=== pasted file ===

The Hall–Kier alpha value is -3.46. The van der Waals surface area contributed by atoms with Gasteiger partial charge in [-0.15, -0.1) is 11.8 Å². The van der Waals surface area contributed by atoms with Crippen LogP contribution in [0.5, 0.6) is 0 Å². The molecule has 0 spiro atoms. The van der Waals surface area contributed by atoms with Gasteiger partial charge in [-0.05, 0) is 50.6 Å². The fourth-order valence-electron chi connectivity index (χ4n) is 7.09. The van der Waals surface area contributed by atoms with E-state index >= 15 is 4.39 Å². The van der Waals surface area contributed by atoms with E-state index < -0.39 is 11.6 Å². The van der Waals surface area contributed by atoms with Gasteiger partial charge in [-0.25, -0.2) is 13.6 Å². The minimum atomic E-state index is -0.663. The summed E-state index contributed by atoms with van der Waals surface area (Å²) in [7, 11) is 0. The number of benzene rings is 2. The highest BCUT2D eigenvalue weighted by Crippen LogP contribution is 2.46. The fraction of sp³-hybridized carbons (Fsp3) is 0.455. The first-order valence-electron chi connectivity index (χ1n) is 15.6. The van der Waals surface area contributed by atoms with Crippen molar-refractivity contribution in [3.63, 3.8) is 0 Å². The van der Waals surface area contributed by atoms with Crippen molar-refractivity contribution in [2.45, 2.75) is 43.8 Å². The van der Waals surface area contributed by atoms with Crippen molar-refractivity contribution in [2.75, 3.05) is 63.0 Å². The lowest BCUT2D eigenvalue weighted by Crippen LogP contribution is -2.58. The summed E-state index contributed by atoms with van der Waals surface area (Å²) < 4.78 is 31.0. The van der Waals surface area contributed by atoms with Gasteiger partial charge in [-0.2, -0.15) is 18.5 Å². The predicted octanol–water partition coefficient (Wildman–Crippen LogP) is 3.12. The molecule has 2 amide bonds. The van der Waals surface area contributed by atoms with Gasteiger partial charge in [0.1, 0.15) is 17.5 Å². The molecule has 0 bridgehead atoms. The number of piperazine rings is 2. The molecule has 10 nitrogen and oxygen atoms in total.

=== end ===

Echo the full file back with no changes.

The Hall–Kier alpha value is -3.46. The van der Waals surface area contributed by atoms with Gasteiger partial charge in [-0.15, -0.1) is 11.8 Å². The van der Waals surface area contributed by atoms with Crippen LogP contribution in [0.5, 0.6) is 0 Å². The molecule has 0 spiro atoms. The van der Waals surface area contributed by atoms with Gasteiger partial charge in [-0.05, 0) is 50.6 Å². The fourth-order valence-electron chi connectivity index (χ4n) is 7.09. The van der Waals surface area contributed by atoms with E-state index >= 15 is 4.39 Å². The van der Waals surface area contributed by atoms with E-state index < -0.39 is 11.6 Å². The van der Waals surface area contributed by atoms with Gasteiger partial charge in [-0.25, -0.2) is 13.6 Å². The minimum atomic E-state index is -0.663. The summed E-state index contributed by atoms with van der Waals surface area (Å²) in [7, 11) is 0. The number of benzene rings is 2. The highest BCUT2D eigenvalue weighted by Crippen LogP contribution is 2.46. The fraction of sp³-hybridized carbons (Fsp3) is 0.455. The first-order valence-electron chi connectivity index (χ1n) is 15.6. The van der Waals surface area contributed by atoms with Crippen molar-refractivity contribution in [3.63, 3.8) is 0 Å². The van der Waals surface area contributed by atoms with Crippen molar-refractivity contribution in [2.45, 2.75) is 43.8 Å². The van der Waals surface area contributed by atoms with Crippen molar-refractivity contribution in [2.75, 3.05) is 63.0 Å². The lowest BCUT2D eigenvalue weighted by Crippen LogP contribution is -2.58. The summed E-state index contributed by atoms with van der Waals surface area (Å²) < 4.78 is 31.0. The van der Waals surface area contributed by atoms with Gasteiger partial charge in [-0.2, -0.15) is 18.5 Å². The predicted octanol–water partition coefficient (Wildman–Crippen LogP) is 3.12. The molecule has 2 amide bonds. The van der Waals surface area contributed by atoms with Gasteiger partial charge in [0.1, 0.15) is 17.5 Å². The molecule has 0 bridgehead atoms. The number of piperazine rings is 2. The molecule has 10 nitrogen and oxygen atoms in total.